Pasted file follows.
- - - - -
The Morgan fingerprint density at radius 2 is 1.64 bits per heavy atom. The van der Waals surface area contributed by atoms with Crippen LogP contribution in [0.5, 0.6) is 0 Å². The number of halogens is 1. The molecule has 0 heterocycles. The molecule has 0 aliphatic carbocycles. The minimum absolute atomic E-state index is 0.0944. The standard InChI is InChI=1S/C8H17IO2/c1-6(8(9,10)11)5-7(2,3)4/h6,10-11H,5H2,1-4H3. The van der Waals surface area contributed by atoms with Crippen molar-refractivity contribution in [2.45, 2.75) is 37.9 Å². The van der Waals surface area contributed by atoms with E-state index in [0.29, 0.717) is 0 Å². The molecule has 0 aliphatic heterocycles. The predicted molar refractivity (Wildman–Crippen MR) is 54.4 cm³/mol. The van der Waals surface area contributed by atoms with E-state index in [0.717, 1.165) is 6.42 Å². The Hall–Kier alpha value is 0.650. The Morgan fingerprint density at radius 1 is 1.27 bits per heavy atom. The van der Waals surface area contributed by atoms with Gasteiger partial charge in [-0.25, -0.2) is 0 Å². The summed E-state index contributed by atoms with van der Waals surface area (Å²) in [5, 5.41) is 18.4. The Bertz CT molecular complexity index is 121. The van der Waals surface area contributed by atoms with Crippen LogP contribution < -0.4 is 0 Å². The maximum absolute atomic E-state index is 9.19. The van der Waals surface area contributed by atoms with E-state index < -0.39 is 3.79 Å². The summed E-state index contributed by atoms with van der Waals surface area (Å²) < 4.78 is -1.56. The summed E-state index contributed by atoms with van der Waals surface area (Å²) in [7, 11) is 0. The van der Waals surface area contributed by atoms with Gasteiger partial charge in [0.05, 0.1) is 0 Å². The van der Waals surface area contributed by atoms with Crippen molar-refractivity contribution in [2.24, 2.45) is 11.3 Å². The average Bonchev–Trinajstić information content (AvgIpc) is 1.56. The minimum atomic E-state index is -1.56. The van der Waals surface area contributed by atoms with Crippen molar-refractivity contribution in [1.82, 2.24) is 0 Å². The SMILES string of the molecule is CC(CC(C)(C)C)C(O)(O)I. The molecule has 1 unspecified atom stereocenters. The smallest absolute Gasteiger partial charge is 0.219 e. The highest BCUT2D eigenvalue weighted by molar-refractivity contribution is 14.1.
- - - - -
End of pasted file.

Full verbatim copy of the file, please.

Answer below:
The Morgan fingerprint density at radius 2 is 1.64 bits per heavy atom. The van der Waals surface area contributed by atoms with Crippen LogP contribution in [0.5, 0.6) is 0 Å². The number of halogens is 1. The molecule has 0 heterocycles. The molecule has 0 aliphatic carbocycles. The minimum absolute atomic E-state index is 0.0944. The standard InChI is InChI=1S/C8H17IO2/c1-6(8(9,10)11)5-7(2,3)4/h6,10-11H,5H2,1-4H3. The van der Waals surface area contributed by atoms with Crippen molar-refractivity contribution in [2.45, 2.75) is 37.9 Å². The van der Waals surface area contributed by atoms with E-state index in [0.29, 0.717) is 0 Å². The molecule has 0 aliphatic heterocycles. The predicted molar refractivity (Wildman–Crippen MR) is 54.4 cm³/mol. The van der Waals surface area contributed by atoms with E-state index in [0.717, 1.165) is 6.42 Å². The Hall–Kier alpha value is 0.650. The Morgan fingerprint density at radius 1 is 1.27 bits per heavy atom. The van der Waals surface area contributed by atoms with Gasteiger partial charge in [-0.25, -0.2) is 0 Å². The summed E-state index contributed by atoms with van der Waals surface area (Å²) in [5, 5.41) is 18.4. The Bertz CT molecular complexity index is 121. The van der Waals surface area contributed by atoms with Crippen LogP contribution < -0.4 is 0 Å². The maximum absolute atomic E-state index is 9.19. The van der Waals surface area contributed by atoms with E-state index < -0.39 is 3.79 Å². The summed E-state index contributed by atoms with van der Waals surface area (Å²) < 4.78 is -1.56. The summed E-state index contributed by atoms with van der Waals surface area (Å²) in [7, 11) is 0. The van der Waals surface area contributed by atoms with Gasteiger partial charge in [0.05, 0.1) is 0 Å². The van der Waals surface area contributed by atoms with Crippen molar-refractivity contribution in [2.24, 2.45) is 11.3 Å². The average Bonchev–Trinajstić information content (AvgIpc) is 1.56. The minimum atomic E-state index is -1.56. The van der Waals surface area contributed by atoms with Crippen molar-refractivity contribution in [1.82, 2.24) is 0 Å². The SMILES string of the molecule is CC(CC(C)(C)C)C(O)(O)I. The molecule has 1 unspecified atom stereocenters. The smallest absolute Gasteiger partial charge is 0.219 e. The highest BCUT2D eigenvalue weighted by molar-refractivity contribution is 14.1.